More or less?

by John Simmons

Water matters most.
Don’t let pollution destroy
Earth’s rivers and seas.

On World Oceans Day I was writing for an organisation, Nekton, that speaks for the ocean. The role of the ocean as a carbon sink is clear. We live on Planet Earth that is Planet Ocean, two-thirds covered by water. Without the ocean, climate change would already have made Earth uninhabitable for humans.

Higher temperatures melt polar ice, raise sea levels, acidify the water, destroy marine species and habitats. So we have to respect the vital role of water and not toxify it with human-made materials like plastics, chemicals and raw sewage.

Something is stirring in our relationship with nature. Perhaps the dominant species is discovering belatedly that this world is for sharing not for spoiling. I resolve, more or less. More respect, more wilding, more renewables. Less meat, less pollution, less travel.

Nature, the wilder
the better. Ordering it 
about is futile.

Paired with saltmarshes, I visit nature reserves at Rye, a habitat unlike any I’ve seen before. All year the land is seasoned with salt: a flat, bleak landscape with grasses and flowers grown scraggly in the face of adverse weather. But growing, against the odds. Fresh water, wetland and sea water. Screeching birds wheel overhead, blown by a ferocious wind, swooping down to the water for respite. Sand and pebbles nudged along by tides where land and sea live together, working in partnership with each other.

There is something that lifts my spirits in this acceptance of opposites. Beauty need not be orderly. 

These coastal wetlands support abundant wildlife, including migratory birds. The vegetation adapts to cope with high levels of salt. Tossed in the wind on this stormy day, the samphire, purslane, sea lavender grow in the shingle, while creeks fan out and wading birds peck at the molluscs in the mud.

Tide floods in – retreats –
mudflats teem with hidden life –
world still in motion.

One hectare of saltmarsh can capture two tonnes of carbon per year and lock it into sediment for centuries. Forever, if not disturbed. Yet we have been losing 100 hectares a year because of human ‘development’. Now a line has been drawn; Wildlife Trusts are realigning coastal zones to create new saltmarsh habitats, increasing carbon storage while naturally reducing flooding and erosion.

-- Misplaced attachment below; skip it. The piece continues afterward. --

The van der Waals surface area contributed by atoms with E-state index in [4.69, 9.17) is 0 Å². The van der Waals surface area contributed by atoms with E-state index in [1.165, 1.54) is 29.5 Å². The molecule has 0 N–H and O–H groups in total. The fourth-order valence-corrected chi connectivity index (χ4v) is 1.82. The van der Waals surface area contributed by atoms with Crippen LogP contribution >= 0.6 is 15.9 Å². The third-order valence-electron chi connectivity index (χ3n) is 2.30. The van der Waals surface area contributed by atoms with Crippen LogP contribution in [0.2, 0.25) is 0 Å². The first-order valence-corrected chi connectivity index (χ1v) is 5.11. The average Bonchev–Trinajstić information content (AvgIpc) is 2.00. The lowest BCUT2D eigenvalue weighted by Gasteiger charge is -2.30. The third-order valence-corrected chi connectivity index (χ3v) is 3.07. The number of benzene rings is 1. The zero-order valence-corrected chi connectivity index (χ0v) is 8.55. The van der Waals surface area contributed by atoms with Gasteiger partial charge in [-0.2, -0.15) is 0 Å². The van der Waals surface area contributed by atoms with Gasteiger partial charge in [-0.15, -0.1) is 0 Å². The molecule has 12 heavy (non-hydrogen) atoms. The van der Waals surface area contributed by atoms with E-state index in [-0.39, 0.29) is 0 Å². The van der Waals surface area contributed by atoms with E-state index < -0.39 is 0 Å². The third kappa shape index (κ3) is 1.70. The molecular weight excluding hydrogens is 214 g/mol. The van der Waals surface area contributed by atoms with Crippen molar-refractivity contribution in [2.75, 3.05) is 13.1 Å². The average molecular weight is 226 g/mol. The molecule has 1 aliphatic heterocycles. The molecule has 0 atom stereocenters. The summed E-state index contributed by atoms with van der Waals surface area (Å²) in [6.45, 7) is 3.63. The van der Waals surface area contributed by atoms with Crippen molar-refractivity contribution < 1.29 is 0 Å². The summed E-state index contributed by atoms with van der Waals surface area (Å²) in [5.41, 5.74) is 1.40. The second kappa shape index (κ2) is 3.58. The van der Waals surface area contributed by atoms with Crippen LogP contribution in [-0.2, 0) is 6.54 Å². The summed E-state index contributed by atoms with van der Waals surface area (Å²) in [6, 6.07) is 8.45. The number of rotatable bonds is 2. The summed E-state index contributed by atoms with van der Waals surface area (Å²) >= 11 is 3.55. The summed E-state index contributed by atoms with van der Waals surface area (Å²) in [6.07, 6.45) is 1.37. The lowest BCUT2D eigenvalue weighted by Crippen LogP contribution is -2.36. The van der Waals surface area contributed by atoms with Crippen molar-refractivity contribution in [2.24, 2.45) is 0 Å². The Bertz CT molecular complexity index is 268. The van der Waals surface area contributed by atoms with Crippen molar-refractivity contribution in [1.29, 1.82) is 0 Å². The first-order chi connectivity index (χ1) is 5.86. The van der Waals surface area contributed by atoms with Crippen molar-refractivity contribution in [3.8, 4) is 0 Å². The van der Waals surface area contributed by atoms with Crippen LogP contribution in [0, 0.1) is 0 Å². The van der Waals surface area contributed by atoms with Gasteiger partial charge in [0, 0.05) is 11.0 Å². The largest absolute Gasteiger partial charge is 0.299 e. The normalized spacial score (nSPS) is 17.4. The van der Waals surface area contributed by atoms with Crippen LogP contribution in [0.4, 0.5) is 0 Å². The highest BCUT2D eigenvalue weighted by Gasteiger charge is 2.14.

I will not use products that carelessly pollute our waters. Behind this is a higher pledge. To change my attitude (difficult after decades of living in a world that assumes human beings have all the rights): to accept the democracy of nature, that plants and animals have rights equal to ours. We might not achieve it but we’ll be better for asking.

We share the planet
with nature; be good neighbours
to all who live here.

Read Poppy Collier’s 26 Habitats saltmarsh centena and essay.

Read Sarah Farley’s 26 Habitats saltmarsh centena and essay.

4 thoughts on “Saltmarsh

  1. More or less..? Always more in John’s writing – I love this pledge and gentle nudge to urge everyone to do their bit to quite literally clean up our act! Yes, water matters most! And this wonderful essay explains in such lyrical language, why. A wonderful start to 26 pledges.

  2. You proved yourself as generous as ever, John, by giving us four haikus rather than a miserly one like me.

    Your inspiring yet grounded thoughts, especially your idea of a more capacious democracy of nature, has prompted thoughts about how the familiar and anthropocentric notion of natural rights could be reimagined to help save our natural planet.

    1. Johnny, I love how your comments make me seem much more intelligent than I am. I treasure the ‘familiar and anthropocentric notion of natural rights’. Thank you. John

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